stevebhow (35) in books •  21 hours ago

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Satori in the Slipstream

$0.99 ON AMAZON AND OTHER PLACES NOW! A Great Little Collection of Short Stories at a Great Price!!!!

Satori in the Slipstream is a collection of dark stories that will take you to those places where the brutal clarity of truth is sometimes revealed. Follow the tales of a young woman in Japan trying to find herself in a Buddhist temple, a junkie street artist trying to draw away his demons with is art, a Japanese soldier confronting the horrific destruction and death in Hiroshima, a young hustler on the streets saying goodbye to his dead friend, and an office lady in Japan contemplating suicide from her 18 story apartment. All these stories in more.







Something Gaijin This Way Comes

$0.99 ON AMAZON AND OTHER PLACES NOW! A Great Little Collection of Short Stories at a Great Price!!!!

FREE BOOK HERE NOW! A Great Little Collection of Short Stories!

Broken, blistered, and busted tales about life in Japan. Take a look into the darker seedier side, an old woman waits to die in the summer heat, a homeless man flees Japan rather do prison time, an old man argues with his wife and things go really bad. These stories and many more.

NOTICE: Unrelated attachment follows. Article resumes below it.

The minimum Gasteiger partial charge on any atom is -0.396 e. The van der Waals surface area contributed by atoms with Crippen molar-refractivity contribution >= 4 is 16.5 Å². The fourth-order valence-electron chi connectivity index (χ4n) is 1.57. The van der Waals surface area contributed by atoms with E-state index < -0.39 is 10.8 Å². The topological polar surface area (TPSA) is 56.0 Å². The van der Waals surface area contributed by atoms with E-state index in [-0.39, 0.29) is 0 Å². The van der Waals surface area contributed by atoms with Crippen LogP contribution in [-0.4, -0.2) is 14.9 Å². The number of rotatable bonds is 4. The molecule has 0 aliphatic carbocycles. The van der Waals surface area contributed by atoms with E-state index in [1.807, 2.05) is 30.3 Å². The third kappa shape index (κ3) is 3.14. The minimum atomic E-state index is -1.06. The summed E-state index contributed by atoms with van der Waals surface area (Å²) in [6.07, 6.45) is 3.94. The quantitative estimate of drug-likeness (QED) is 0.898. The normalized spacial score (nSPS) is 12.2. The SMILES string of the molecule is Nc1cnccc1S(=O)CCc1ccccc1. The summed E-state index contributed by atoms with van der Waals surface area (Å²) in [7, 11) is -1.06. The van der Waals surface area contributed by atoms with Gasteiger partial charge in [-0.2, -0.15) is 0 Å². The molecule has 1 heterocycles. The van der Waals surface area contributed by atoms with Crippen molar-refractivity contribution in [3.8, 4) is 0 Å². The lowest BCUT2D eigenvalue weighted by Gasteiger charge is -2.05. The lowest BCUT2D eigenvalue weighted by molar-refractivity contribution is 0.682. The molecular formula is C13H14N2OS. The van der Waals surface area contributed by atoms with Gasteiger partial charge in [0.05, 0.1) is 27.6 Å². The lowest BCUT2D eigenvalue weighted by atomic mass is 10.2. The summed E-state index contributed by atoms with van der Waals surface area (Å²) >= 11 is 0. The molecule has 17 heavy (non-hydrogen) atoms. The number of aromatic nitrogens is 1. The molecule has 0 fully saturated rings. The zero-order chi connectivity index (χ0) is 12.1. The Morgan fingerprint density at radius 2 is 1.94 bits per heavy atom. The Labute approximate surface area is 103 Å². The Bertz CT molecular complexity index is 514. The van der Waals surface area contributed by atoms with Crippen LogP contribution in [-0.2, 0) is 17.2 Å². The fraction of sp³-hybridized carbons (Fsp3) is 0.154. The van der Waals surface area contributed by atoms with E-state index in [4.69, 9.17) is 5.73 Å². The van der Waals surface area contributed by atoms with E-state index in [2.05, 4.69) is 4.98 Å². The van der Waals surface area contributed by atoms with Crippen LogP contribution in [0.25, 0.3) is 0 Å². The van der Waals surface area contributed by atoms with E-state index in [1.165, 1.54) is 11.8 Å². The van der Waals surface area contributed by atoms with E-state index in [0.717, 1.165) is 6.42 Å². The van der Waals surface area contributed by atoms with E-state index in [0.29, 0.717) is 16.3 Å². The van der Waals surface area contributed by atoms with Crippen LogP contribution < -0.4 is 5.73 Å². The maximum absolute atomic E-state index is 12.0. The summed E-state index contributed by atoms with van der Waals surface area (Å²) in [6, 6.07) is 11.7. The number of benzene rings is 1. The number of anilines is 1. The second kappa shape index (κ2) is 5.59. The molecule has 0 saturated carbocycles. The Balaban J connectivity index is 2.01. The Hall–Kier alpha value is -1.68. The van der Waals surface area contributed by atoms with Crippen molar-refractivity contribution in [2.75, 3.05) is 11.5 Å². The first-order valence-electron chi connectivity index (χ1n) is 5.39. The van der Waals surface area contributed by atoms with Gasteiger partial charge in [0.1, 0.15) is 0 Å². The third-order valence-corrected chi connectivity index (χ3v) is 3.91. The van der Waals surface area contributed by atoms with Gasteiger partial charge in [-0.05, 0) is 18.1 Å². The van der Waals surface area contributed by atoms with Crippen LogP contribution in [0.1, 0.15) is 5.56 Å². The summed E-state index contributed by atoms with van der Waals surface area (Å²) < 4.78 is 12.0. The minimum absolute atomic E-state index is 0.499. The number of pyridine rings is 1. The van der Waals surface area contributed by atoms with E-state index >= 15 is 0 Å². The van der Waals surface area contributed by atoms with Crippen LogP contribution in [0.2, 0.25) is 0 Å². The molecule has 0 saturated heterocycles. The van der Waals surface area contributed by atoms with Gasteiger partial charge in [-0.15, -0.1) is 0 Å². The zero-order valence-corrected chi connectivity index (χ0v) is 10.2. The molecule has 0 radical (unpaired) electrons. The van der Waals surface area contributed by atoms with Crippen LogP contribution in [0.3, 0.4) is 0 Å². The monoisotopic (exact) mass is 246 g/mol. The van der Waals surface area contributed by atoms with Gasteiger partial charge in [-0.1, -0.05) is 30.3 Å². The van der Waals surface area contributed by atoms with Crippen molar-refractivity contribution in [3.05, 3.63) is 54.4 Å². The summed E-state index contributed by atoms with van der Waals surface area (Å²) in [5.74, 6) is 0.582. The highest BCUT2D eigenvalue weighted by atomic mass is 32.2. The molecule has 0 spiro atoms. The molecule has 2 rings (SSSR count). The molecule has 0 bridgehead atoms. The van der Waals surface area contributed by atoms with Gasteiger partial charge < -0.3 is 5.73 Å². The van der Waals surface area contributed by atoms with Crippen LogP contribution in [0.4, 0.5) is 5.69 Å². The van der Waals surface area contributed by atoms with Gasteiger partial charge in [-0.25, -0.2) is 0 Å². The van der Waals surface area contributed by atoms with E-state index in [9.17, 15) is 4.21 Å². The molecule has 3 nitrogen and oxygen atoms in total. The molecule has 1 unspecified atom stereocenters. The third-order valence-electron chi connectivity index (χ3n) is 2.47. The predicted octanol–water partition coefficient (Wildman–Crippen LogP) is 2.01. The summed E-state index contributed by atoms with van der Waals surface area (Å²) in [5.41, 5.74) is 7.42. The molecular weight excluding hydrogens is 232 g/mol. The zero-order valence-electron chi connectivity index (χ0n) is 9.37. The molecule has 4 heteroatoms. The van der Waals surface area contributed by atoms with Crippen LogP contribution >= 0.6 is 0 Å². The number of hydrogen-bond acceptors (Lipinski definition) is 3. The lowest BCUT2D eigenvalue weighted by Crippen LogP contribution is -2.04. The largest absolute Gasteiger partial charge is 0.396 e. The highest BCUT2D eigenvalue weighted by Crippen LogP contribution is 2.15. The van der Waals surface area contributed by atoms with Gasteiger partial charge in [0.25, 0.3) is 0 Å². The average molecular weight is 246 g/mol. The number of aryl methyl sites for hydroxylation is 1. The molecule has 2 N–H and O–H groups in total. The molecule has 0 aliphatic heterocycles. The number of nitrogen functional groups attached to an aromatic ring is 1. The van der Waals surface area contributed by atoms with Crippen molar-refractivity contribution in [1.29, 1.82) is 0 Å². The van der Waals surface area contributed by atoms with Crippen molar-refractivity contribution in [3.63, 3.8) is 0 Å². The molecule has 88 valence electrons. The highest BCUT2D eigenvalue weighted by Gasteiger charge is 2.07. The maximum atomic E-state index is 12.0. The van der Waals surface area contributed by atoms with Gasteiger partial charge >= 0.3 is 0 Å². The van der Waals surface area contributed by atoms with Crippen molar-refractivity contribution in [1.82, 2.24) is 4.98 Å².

Ebook Pre-order


$0.99 ON AMAZON AND OTHER PLACES NOW! A Great Little Collection of Short Stories at a Great Price!!!!

Fly Fishing Out of a Dead End Life

FREE BOOK HERE NOW! A Great Little Collection of Short Stories!

A small collection of short stories, flash fiction, and haibun. A young man escapes from a rough life through his passion for fly fishing. A man reflects on how fly fishing, anger, and meditation have impacted his life. An old man tries to decide whether to try and reconnect with his son or chase his dream of catching a trophy salmon. A businessman who had little time for family bitterly reflects on his life while on a fishing trip. A man fly fishing in the high desert of Eastern Washington tries to capture in words the powerful spiritual beauty of the land and sport.





*Paperback (NOT FREE)



In Transit


In Transit


You drowse in the rhythm of the

JR train’s click

over the tracks

opening your eyes briefly as

the train hushes